This morning we published, Russia Output & Demand – February; recession deepens, disinflation to strengthen. We present extracts from the front page below.
The recessionary dynamics deepened and broadened into February with domestic demand continuing to plummet while the supportive impact from the weaker RUB was gradually losing momentum. Consumer spending looks set to decline further, while the corporate sector has to slash capex deeper in the current deleveraging environment. Demand-pull disinflationary forces strengthened into February with nominal wages growth moderating and employment starting to fall.
Consumer spending continues to catch up with purchasing power. Last month households continued to adjust their spending patterns in an environment of shrinking income and unavailability of consumer credit. Thus, retail sales dropped 7.7% YoY in February and are now down some 6.4% from the pre-December spending spree levels. Households will still have to cut back deeper into discretionary spending to adjust it to falling incomes (wages are down 10% in real terms) and pay back consumer loans. Hence, consumer spending is likely to dip deeper under water throughout the year and we see downside risks to our -8.5% projection for 2015.
Private sector pressured to deleverage. The decline in FAI deepened only slightly in February to -6.5% YoY (vs. -6.3% in January). Homebuilding activity must have continued to prop up investment numbers – residential completions were up 48% YoY in February – as homebuilders have to complete the construction of housing sold on a pre-financed basis at the end of last year. In this light, non-housing investments must have continued to decline sharply. As suggested by our gross corporate debt financing index (bank lending and bonds on domestic and external markets) corporate deleveraging has intensified massively to the fastest pace ever.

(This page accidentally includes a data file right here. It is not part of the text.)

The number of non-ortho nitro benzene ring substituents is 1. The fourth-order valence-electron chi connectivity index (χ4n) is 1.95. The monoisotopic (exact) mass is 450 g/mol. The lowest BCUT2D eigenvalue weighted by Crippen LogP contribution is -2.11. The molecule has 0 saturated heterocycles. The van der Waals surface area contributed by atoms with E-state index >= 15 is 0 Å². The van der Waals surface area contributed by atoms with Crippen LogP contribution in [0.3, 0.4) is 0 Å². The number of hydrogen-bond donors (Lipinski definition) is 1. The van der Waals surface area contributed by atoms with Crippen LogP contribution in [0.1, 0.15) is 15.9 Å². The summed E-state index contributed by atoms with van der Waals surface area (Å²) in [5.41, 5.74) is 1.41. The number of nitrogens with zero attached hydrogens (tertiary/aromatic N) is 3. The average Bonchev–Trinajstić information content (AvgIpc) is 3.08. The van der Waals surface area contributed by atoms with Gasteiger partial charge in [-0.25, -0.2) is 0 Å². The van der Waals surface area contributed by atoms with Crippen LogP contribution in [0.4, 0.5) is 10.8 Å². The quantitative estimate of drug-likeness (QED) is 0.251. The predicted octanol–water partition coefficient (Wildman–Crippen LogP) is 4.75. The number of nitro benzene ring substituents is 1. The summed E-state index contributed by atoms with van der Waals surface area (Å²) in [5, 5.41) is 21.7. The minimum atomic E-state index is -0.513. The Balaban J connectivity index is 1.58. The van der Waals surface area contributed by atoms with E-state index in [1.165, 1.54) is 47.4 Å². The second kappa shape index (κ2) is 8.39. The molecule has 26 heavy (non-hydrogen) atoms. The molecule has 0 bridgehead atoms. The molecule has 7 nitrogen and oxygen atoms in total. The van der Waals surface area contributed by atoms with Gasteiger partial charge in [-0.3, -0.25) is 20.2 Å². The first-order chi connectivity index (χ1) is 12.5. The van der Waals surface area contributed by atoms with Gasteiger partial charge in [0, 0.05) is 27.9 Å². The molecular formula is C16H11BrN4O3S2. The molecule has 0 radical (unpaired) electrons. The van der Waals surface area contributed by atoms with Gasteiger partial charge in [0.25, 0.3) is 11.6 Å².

RUB support for IP is losing momentum. Industrial production lost 1.6% YoY in February (from +0.9% YoY in January). Industries benefiting from the weaker RUB (food processing and metals & mining) and specific factors (pipeline, military complex) remained well supported, but the impact from plummeting domestic demand spills over into domestic-oriented industries.
Disinflationary demand-pull impulse is strengthening. Nominal wages growth continued to slowdown in February (to 5.2% YoY) and dropped to the 3-4% range in sequential terms. Moreover, moderation in wages growth broadened across the sectors with pay rises in the private sector slowing to 5.6% YoY (3.0% sequentially) in January. Declining economic activity has also started to infect labour statistics with employment (adjusted for the Crimea-related base effect) dropping 0.9% YoY in February.
More reasons to front-load rates normalisation. Overall, the report looks rather dovish from a policy perspective. Our GDP tracker suggests activity is down 3.5% YoY in February vs. 2.0-2.5% for 1H15 overall, expected by the CBR. Supply-side inflationary shocks have been almost fully absorbed in the level of domestic prices as seen in the sustained normalisation of the inflation run rate while demand-pull factors are strongly disinflationary.